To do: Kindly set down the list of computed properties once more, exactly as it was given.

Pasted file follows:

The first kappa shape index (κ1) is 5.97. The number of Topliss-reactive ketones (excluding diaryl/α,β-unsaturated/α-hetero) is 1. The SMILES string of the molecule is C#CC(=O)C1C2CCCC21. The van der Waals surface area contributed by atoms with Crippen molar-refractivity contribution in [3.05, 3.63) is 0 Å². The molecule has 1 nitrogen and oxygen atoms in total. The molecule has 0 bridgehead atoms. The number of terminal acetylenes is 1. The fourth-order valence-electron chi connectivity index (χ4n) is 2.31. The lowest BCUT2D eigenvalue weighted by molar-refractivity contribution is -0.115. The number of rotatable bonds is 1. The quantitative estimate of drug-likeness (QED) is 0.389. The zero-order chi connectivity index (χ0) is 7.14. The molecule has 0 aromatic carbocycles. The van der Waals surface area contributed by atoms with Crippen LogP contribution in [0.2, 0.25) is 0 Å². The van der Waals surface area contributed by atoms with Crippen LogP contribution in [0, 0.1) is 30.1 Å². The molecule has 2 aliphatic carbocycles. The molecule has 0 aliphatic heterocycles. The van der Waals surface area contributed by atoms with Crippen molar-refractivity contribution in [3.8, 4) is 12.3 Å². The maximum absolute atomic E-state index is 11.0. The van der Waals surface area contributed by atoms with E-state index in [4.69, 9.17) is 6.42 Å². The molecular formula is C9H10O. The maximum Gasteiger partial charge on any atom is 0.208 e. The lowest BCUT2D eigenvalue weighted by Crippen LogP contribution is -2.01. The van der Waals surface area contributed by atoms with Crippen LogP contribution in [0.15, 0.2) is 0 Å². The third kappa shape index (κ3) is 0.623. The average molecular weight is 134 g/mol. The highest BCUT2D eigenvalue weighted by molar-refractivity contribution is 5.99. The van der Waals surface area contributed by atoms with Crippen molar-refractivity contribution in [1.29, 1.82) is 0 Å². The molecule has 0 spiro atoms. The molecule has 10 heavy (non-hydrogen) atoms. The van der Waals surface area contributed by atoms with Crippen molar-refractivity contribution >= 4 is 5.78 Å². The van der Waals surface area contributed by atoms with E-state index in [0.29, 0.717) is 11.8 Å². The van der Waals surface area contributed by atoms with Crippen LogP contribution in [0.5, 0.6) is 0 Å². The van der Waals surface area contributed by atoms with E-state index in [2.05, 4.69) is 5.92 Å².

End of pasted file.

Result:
The first kappa shape index (κ1) is 5.97. The number of Topliss-reactive ketones (excluding diaryl/α,β-unsaturated/α-hetero) is 1. The SMILES string of the molecule is C#CC(=O)C1C2CCCC21. The van der Waals surface area contributed by atoms with Crippen molar-refractivity contribution in [3.05, 3.63) is 0 Å². The molecule has 1 nitrogen and oxygen atoms in total. The molecule has 0 bridgehead atoms. The number of terminal acetylenes is 1. The fourth-order valence-electron chi connectivity index (χ4n) is 2.31. The lowest BCUT2D eigenvalue weighted by molar-refractivity contribution is -0.115. The number of rotatable bonds is 1. The quantitative estimate of drug-likeness (QED) is 0.389. The zero-order chi connectivity index (χ0) is 7.14. The molecule has 0 aromatic carbocycles. The van der Waals surface area contributed by atoms with Crippen LogP contribution in [0.2, 0.25) is 0 Å². The van der Waals surface area contributed by atoms with Crippen LogP contribution in [0, 0.1) is 30.1 Å². The molecule has 2 aliphatic carbocycles. The molecule has 0 aliphatic heterocycles. The van der Waals surface area contributed by atoms with Crippen molar-refractivity contribution in [3.8, 4) is 12.3 Å². The maximum absolute atomic E-state index is 11.0. The van der Waals surface area contributed by atoms with E-state index in [4.69, 9.17) is 6.42 Å². The molecular formula is C9H10O. The maximum Gasteiger partial charge on any atom is 0.208 e. The lowest BCUT2D eigenvalue weighted by Crippen LogP contribution is -2.01. The van der Waals surface area contributed by atoms with Crippen LogP contribution in [0.15, 0.2) is 0 Å². The third kappa shape index (κ3) is 0.623. The average molecular weight is 134 g/mol. The highest BCUT2D eigenvalue weighted by molar-refractivity contribution is 5.99. The van der Waals surface area contributed by atoms with Crippen molar-refractivity contribution in [1.29, 1.82) is 0 Å². The molecule has 0 spiro atoms. The molecule has 10 heavy (non-hydrogen) atoms. The van der Waals surface area contributed by atoms with Crippen molar-refractivity contribution >= 4 is 5.78 Å². The van der Waals surface area contributed by atoms with E-state index in [0.29, 0.717) is 11.8 Å². The van der Waals surface area contributed by atoms with Crippen LogP contribution in [0.5, 0.6) is 0 Å². The van der Waals surface area contributed by atoms with E-state index in [2.05, 4.69) is 5.92 Å².